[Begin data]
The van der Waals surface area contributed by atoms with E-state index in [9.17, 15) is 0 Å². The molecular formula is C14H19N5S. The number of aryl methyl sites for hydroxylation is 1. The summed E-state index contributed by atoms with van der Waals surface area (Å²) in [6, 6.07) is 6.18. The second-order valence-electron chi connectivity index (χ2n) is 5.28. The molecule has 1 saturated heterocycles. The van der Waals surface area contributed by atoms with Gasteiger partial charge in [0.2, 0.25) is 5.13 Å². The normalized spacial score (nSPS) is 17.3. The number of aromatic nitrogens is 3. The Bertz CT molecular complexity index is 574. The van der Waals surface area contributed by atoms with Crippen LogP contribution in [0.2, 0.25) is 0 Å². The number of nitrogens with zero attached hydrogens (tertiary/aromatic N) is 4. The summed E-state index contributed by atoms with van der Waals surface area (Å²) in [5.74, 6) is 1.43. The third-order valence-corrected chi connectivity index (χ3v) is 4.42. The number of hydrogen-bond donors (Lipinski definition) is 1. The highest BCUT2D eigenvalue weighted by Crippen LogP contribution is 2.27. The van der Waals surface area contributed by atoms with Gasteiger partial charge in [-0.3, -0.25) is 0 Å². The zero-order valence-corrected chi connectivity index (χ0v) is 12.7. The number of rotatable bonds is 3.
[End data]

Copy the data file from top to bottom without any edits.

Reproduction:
The van der Waals surface area contributed by atoms with E-state index in [9.17, 15) is 0 Å². The molecular formula is C14H19N5S. The number of aryl methyl sites for hydroxylation is 1. The summed E-state index contributed by atoms with van der Waals surface area (Å²) in [6, 6.07) is 6.18. The second-order valence-electron chi connectivity index (χ2n) is 5.28. The molecule has 1 saturated heterocycles. The van der Waals surface area contributed by atoms with Gasteiger partial charge in [0.2, 0.25) is 5.13 Å². The normalized spacial score (nSPS) is 17.3. The number of aromatic nitrogens is 3. The Bertz CT molecular complexity index is 574. The van der Waals surface area contributed by atoms with Crippen LogP contribution in [0.2, 0.25) is 0 Å². The number of nitrogens with zero attached hydrogens (tertiary/aromatic N) is 4. The summed E-state index contributed by atoms with van der Waals surface area (Å²) in [5.74, 6) is 1.43. The third-order valence-corrected chi connectivity index (χ3v) is 4.42. The number of hydrogen-bond donors (Lipinski definition) is 1. The highest BCUT2D eigenvalue weighted by Crippen LogP contribution is 2.27. The van der Waals surface area contributed by atoms with Gasteiger partial charge in [-0.3, -0.25) is 0 Å². The zero-order valence-corrected chi connectivity index (χ0v) is 12.7. The number of rotatable bonds is 3.